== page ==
I can’t believe I had to write this up, but there were a surprising number of people who thought it was a right-wing myth to claim that it was the price controls causing gas lines, rather than the hurricane. An excerpt, and note that I make a point about stockpiling beforehand that I haven’t seen anybody talking about:
When a disaster strikes, causing supplies to drop and a panic demand for purposes of hoarding, we want market prices to skyrocket in order to provide the right incentives for everyone. Higher prices encourage conservation on the part of consumers: Rather than filling up the minivan, the soccer mom—seeing a posted price of $7/gallon, perhaps—may think, “Well, let me just buy eight gallons right now to get us through the rest of the week, and we’ll see if the price comes back down as things return to normal. I can carpool with the other moms in the neighborhood to take the kids to school; we don’t all need to be driving this week.”
At the same time, the high price would give incentives for people outside the region to ship in more gasoline. There are all sorts of individuals doing this in the “black market” via ads on Craig’s List and other sites; this news story talks of the police arresting a New York man who drove to a Home Depot 80 miles from his house, where he loaded up 150 gallons of gas in (allegedly unsafe) containers to bring back to his neighbors. If the retail market price were allowed to rise, then professional companies would have a much larger incentive to do the same thing, but on a larger scale and more safely.
Pre-Storm Stockpiling Would Have Been Higher, Too
Some critics have objected to the above type of analysis, claiming that in the immediate aftermath of the hurricane, the transportation infrastructure (such as bridges and ports) was so severely damaged that the local gasoline supplies were effectively fixed. Thus, these critics say, the price controls served a useful social purpose, in preventing a few gasoline retailers from getting rich at the expense of their unfortunate neighbors.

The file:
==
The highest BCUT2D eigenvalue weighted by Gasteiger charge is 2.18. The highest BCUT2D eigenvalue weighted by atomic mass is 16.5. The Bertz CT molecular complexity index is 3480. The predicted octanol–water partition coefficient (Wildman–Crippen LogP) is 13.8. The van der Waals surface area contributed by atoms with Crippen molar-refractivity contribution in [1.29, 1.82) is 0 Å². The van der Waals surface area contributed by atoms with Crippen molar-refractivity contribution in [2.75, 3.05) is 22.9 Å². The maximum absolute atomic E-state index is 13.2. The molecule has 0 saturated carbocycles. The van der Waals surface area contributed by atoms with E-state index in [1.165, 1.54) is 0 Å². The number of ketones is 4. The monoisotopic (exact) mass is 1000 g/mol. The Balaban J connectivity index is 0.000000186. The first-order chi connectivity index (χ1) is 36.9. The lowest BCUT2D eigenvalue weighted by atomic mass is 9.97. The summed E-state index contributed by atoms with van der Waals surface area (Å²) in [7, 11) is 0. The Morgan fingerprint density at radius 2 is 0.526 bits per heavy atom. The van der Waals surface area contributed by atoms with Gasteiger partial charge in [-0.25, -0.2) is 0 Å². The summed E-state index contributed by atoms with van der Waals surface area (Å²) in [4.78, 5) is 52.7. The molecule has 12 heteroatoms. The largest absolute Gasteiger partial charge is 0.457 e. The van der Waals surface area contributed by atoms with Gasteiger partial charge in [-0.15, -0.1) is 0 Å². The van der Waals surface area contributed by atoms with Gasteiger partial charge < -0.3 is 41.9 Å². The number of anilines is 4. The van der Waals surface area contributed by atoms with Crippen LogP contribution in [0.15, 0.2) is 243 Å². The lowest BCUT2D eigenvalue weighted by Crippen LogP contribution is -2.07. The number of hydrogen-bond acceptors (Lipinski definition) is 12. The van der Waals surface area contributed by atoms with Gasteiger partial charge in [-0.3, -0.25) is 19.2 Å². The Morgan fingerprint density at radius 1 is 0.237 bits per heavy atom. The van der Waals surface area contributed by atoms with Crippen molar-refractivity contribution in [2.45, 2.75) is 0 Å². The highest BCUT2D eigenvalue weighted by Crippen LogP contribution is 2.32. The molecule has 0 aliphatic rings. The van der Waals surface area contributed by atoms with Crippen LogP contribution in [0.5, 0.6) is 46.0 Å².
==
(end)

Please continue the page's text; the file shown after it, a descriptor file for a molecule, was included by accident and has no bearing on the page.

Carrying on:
Yet this is a very shortsighted analysis, and fails to appreciate the versatility of a truly free market. Suppose for the sake of argument that Hurricane Sandy completely isolated New York City from the outside world for a few days. Even so, theexpectation of anti-gouging rules made the New York residents worse off.
Think of it this way: Meteorologists had given several days’ warning that the “Frankenstorm” was going to be a big one. Residents were stocking up on flashlights, batteries, bottled water, and so forth “just in case.” If we actually enjoyed economic liberty in this country, then the gasoline retailers in the area would have thought, “Hmm, if this storm is as bad as they’re saying, we might be cut off for a few days, and the subways might be flooded. The market in that scenario might bear a price of $7/gallon or even higher. So it makes sense for me to carry a much bigger inventory than I normally do. If the storm is a dud, then I’ll be out a bit of interest I could have earned on my capital, while it’s tied up in the massive inventory that I have to gradually unwind. But if the price does happen to skyrocket, I’ll make a killing.”
Thus, even the amount of gasoline on hand when Hurricane Sandy struck, was itself lower because people in the industry knew full well that the knee-jerk government response is to crack down on “gouging” in such situations. There was not as much incentive to build up large stockpiles in the week before the hurricane hit, as there would have been had retailers believed they actually owned their property and could charge their customers what they wanted for it.